Let children reveal their literacy and social skills in waves, suggests Iona Towler-Evans.
There can be a tendency when working with young pupils whose second language is English to focus on the new things they need to learn, rather than what they already know.
This is not the case for Cromwell Primary School in Birmingham, where more than 70 per cent of pupils come from black African backgrounds and face late language acquisition, 36 per cent have special needs and most are refugees.
Rubina Darr, the headteacher, prioritises nurturing and citizenship throughout the school and invited me to work with reception and Year 1 to explore creative approaches to literacy and citizenship based on their existing knowledge.
The work topic I adopted was "sea life" and the focus was on citizenship. Using a range of materials we began to set up a corner beach in the classroom using different coloured cloths, strings, pebbles and stones. We used the name for each item in different home languages.
As well as creating the beach and water, the pupils invented a song to represent their special place. Their collective role was that of deep-sea divers and one of their early tasks was to make brightly-coloured diving watches that they could see underwater.
Pupils then discovered a hidden crate that had been washed up by the sea and tried to make sense of what they found inside.
Items included a tape recording of a baby's lullaby, which they learned, a children's story sequenced in pictures and a baby's rattle. There was also a baby in the crate made earlier by the pupils from a white sheet.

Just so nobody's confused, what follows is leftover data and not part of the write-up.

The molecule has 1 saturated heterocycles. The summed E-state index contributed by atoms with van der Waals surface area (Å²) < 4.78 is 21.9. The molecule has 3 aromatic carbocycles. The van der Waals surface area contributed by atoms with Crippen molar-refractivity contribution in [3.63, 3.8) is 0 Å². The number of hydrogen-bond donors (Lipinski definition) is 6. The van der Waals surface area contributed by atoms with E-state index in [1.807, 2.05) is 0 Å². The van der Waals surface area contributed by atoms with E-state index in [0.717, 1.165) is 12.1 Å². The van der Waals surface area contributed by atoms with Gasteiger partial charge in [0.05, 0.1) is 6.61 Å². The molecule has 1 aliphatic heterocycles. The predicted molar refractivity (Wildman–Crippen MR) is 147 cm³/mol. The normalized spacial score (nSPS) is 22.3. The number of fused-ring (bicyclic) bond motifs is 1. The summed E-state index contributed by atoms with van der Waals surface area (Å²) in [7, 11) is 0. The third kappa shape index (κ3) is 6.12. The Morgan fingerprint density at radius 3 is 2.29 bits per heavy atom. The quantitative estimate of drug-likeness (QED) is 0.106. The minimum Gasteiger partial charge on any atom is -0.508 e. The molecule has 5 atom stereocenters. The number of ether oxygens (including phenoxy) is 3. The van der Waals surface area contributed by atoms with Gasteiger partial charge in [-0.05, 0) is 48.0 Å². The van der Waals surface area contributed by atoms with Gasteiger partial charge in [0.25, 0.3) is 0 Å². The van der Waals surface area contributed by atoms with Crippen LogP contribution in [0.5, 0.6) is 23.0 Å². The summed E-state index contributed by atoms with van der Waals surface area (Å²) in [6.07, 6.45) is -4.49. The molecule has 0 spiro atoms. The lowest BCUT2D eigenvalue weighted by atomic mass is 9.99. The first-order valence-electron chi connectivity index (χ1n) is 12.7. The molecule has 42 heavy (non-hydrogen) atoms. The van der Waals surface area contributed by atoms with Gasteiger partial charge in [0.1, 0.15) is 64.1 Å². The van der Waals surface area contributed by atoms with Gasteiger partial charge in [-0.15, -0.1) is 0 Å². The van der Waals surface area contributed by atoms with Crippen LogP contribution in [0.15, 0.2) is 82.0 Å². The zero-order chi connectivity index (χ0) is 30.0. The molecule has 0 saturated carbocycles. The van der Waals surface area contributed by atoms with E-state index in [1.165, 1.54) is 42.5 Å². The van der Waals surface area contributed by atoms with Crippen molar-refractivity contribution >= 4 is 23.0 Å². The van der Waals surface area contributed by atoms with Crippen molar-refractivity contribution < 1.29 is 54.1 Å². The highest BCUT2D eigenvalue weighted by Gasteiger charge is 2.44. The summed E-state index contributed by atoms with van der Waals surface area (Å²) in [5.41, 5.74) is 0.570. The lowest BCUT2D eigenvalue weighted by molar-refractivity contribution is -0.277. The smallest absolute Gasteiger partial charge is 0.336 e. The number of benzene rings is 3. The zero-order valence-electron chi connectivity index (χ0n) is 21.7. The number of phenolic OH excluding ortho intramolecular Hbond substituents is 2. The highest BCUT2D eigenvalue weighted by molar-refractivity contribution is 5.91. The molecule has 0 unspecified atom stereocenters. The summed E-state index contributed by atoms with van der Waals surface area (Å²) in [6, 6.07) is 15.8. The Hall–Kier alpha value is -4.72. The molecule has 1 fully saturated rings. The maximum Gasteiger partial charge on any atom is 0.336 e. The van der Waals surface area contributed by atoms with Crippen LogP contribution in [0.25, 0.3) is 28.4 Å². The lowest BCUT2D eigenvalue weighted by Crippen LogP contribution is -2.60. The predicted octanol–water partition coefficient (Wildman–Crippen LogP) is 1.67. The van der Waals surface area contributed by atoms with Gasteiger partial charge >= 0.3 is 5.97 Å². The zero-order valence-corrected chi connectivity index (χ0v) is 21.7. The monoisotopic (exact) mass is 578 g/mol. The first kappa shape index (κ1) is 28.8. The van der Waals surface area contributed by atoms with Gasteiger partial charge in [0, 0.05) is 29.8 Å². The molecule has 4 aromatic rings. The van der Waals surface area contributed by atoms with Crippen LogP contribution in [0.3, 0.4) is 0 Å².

Pupils took it in turns to care for the baby and told him stories from their own lives, sung him the lullaby, fed him and cared for him. The next stage was to meet the mother (a teacher in role) who was looking for the baby she had to leave behind, and to decide whether or not this stranger could be trusted.
This encounter in some ways paralleled their own lives as they learned about a new language and culture. They know about having to adapt to new situations and were able to bring this knowledge to help someone more vulnerable.
The baby did not represent a certain culture, but obviously symbolised someone lost. The mother would never say why she had left - they would ponder on the reasons for themselves. The work is strongly influenced by the Mantle of the Expert theory, a drama for learning system that allows pupils to take responsibility for their own work.
The teachers and learning assistants continued to develop the work in between our weekly sessions (which ran for half a term), experimenting with role conventions and developing the story.
We noted improvements in the pupils' learning, thinking skills, play and language development. They were also much more confident in making suggestions about how to care for the baby.
There was also a marked difference in their ability to play in groups, share ideas and work creatively together. Prior to the work, teachers noted that pupils did not use role-play, but now they imaginatively transform materials into things that symbolise something meaningful to them. The adults, too, have found ways of intervening appropriately in children's role-play, as well as in whole-group and small-group contexts.
Iona Towler-Evans is a practitioner and trainer for The Mantle of the Expert drama system.
DRAMA BUT NO TRAUMA
- Ensure pupils know the experience is fictional (but authentic).
- Develop inclusive language, for example, use "we" instead of "you" to encourage collaboration.
- Plan a beginning that will lure the pupils in.
- Involve pupils in the planning process.
- The Mantle of the Expert conference takes place at Aston Business Centre in Birmingham on January 21. It will be led by Dorothy Heathcote, who created the technique.